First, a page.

While it's fresh on my mind, I'll share my terrible customer experience on American Airlines. The plan was to fly from DFW to Zurich to Copenhagen, then hop on a train for 30 minutes to arrive in a small town in the south of Sweden. So we boarded the plane and sat in purgatory (the interminable time between boarding and take-off) for an hour until the pilot announced that the plane was officially out of service and they're trying to find us a new airplane. Knowing (along with most of the other passengers) that I wouldn't make my connecting flight, I was fortunate to get at the front of the line at the ticket desk to find out my options. The two gals working the ticket desk were 1) either new or incompetent, as they kept having to ask supervisors how to get things done on their computers, and 2) flat-out rude. One of them actually turned to the supervisor and audibly said, "Can I go work at another ticket counter? I just can't take it here anymore." (Excuse me? Isn't this your job?) No apologies to the passengers, nothing. We were treated like hassles to be endured, not valuable paying customers who had been greatly inconvenienced by their airline. Anyway, they finally got me on a flight to London/Gatwick, where I then spent almost 4 hours transferring over to Heathrow before continuing on to Copenhagen.
Is it any wonder that the airline industry is in the toilet and in need of a major overhaul? A recent commentary on MotleyFool shares another bad flying experience and says:
These businesses (major airlines) are largely failing for two reasons. One, their antiquated structure makes it exceedingly difficult to bring costs in line with revenues. Two, they provide a commodity product in a service industry, yet overall they offer an abhorrent level of service to their customers...
Is it really a surprise that US Airways is likely heading for its second bankruptcy filing, or that Delta (NYSE: DAL) is knocking on the default door as we speak? How about American (NYSE: AMR)? Are Northwest (Nasdaq: NWAC) and Continental (NYSE: CAL) looking good to you these days?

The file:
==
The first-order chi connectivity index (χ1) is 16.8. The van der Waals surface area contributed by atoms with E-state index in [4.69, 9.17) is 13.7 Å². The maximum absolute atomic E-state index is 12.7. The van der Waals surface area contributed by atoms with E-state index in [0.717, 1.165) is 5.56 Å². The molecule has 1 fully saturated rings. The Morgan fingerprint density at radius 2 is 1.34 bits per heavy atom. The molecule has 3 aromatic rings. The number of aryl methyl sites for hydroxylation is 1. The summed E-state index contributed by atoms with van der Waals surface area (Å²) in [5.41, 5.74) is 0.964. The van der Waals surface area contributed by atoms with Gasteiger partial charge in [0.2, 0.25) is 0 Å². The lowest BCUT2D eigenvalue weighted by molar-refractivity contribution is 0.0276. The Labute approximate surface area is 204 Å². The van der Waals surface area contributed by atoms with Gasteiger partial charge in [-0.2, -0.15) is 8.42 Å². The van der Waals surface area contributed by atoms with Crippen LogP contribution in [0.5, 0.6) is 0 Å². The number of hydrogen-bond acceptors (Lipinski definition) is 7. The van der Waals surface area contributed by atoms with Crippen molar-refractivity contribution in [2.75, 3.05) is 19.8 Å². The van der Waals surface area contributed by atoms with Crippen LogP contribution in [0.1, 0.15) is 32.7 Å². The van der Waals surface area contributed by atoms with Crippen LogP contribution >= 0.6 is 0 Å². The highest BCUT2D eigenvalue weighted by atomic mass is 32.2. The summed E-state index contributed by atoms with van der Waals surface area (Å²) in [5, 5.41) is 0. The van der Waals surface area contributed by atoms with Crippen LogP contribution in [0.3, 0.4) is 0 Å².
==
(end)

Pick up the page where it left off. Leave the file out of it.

Certainly these companies have -- with your money -- helped to build the infrastructure that makes modern air travel possible. But it would take a complete rewrite in order to make these dinosaurs competitive with the JetBlues (Nasdaq: JBLU) and Southwests (NYSE: LUV) of today (not that I'd recommend those stocks either).
Personally, I believe a fundamental change is taking place in the airline industry as we speak. Further, this change will ultimately create a completely different view of what it means to travel by air in this country, and the major carriers simply won't be able to reinvent themselves in time.
When you're operating in a commodity industry, you've got two choices. Either create a new disruptive product or service that takes you out of commodity status, or differentiate on service. The major airlines are doing neither of these. MotleyFool author Matthew Emmert is right: the airline industry is going to get blown apart in the near future. JetBlue and Southwest have started the shakeup, but there's more ahead. Thank goodness. I don't think change could come fast enough for most of us travelers.